The remote wireless computing device 116 includes a display 118 for displaying screens or pages of information, a remote wireless browser 120, and navigation buttons 122 and 124. The remote wireless browser 120 is usually an application program that executes on the remote wireless computing device 116. The remote wireless browser 120 is used to access and display the screens or pages of information to be displayed on the display 118. The screens or pages displayed by the remote wireless browser 120 can be or include documents, graphics or forms. A particular screen or page may only display a portion of a document, graphic or form. Forms solicit data entry from users. Forms, like other pages, can be in a markup language format or can take some other format type (e.g., pdf). Markup languages include, for example, HTML, HDML or WML. The navigation buttons 122 and 124 allow a user to navigate through or make selections from menus or lists being displayed on the display 118 by the remote wireless browser 120. The remote wireless computing device 116 can also include other buttons (not shown).

The remote wireless computing device 116 (e.g., mobile telephone) can also include an alphanumeric keypad (not shown) that allows a user to enter alphanumeric information with respect to the remote wireless computing device 116. Such a keypad is not necessary, as alphanumeric information can also be entered, for example, using voice-activation, touchscreens, or a dial screen displayed on the display 118 with selections being made using the navigation buttons 122 and 124 (or other buttons). By interacting with the enhanced remote wireless browser 120, a user is able to access information located on the network 106.

The remote wireless computing device 116 also includes a notification unit 126 and a user preference store 128. The notification unit 126 controls a notification device (e.g., ringer) within the remote wireless computing device 116 to notify its user of incoming calls or data (e.g., electronic mail). The notification unit 126 is often user-accessible (via user interaction with the remote wireless computing device 116) so that the user of the wireless computing device 116 is able to set or view notification settings for the notification device, though some wireless computing devices 116 may not provide access to notification settings or other user preferences. The notification unit 126 also operates in accordance with notification characteristics set for the notification unit 126. These notification characteristics, among other things, can be arranged or configured to vary based on the motion of the remote wireless computing device 116. The notification characteristics being set are stored (e.g., as user preference information) in the user preference store 128.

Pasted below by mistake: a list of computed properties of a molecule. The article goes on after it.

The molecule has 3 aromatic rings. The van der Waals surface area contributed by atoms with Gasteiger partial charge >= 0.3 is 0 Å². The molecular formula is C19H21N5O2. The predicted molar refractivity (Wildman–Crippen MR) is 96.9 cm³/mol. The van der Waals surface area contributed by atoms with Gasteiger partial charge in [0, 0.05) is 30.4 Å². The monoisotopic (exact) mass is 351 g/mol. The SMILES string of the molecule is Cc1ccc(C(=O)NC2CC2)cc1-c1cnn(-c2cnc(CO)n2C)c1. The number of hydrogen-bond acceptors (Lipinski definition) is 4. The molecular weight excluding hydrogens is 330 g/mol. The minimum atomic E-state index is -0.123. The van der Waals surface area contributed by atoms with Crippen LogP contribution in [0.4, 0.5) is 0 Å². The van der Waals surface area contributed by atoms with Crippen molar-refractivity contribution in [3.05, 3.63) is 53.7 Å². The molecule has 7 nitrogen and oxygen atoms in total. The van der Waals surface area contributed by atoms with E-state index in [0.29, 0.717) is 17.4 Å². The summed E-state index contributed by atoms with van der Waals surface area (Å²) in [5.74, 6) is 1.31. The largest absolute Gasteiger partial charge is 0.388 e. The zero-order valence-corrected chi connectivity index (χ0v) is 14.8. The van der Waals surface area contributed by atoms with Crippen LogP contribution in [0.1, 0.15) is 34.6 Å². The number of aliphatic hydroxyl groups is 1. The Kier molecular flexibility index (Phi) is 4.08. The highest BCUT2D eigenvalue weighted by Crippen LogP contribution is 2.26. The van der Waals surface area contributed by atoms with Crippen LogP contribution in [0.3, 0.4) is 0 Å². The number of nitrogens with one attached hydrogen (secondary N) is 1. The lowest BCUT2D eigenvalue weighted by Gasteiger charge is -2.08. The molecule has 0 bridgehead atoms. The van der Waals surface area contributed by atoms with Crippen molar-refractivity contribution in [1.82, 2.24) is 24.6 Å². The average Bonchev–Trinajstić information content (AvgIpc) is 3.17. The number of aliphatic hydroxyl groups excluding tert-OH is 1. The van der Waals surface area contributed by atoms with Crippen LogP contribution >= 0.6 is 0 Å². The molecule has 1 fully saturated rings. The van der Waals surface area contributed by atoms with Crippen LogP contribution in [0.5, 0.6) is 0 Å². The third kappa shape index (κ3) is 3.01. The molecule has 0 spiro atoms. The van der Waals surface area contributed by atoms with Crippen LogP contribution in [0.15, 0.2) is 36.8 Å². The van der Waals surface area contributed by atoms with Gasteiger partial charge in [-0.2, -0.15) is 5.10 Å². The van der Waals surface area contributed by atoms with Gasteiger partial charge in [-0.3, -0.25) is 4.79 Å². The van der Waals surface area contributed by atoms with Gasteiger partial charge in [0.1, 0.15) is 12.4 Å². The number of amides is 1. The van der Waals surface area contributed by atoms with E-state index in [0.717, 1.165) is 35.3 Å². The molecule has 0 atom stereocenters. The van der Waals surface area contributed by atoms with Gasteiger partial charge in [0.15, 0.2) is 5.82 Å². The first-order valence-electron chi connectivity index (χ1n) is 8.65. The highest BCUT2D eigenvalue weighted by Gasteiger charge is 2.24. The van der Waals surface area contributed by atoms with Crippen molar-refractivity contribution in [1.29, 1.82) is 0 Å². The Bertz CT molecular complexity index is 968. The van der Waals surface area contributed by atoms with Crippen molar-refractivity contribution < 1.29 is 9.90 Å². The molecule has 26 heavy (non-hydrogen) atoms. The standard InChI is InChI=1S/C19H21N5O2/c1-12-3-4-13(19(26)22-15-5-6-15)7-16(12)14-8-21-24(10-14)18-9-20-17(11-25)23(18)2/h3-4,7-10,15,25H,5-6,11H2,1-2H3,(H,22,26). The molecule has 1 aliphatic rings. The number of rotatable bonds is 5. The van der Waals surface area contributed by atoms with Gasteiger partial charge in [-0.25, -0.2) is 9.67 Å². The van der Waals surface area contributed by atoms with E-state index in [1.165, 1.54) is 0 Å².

Further, the remote wireless computing device 116 can, for example, include a motion sensor 130 to detect motion of the remote wireless computing device 116. The detected motion can signify the proximity of the remote wireless computing device 116 to the user. Additionally, other features or aspects of the remote wireless computing device 116 can be set or altered based on the motion of the remote wireless computing device 116 detected by the motion sensor 130. For example, a non-moving remote wireless computing device likely requires less power to operate, so an energy saving mode could be entered on detection of lack of motion for a period of time.

Typically, the wireless section 104 will include a plurality of remote wireless browsers 120, each of which executes on a different wireless remote computing device. The configuration and other information stored in the information storage area 110 can store service limitations, security limitations, preference information, screen configuration information, and the like for each of the remote wireless browsers 120. Each of the different wireless remote computing devices can be uniquely identified to the network gateway 108 by a device identifier.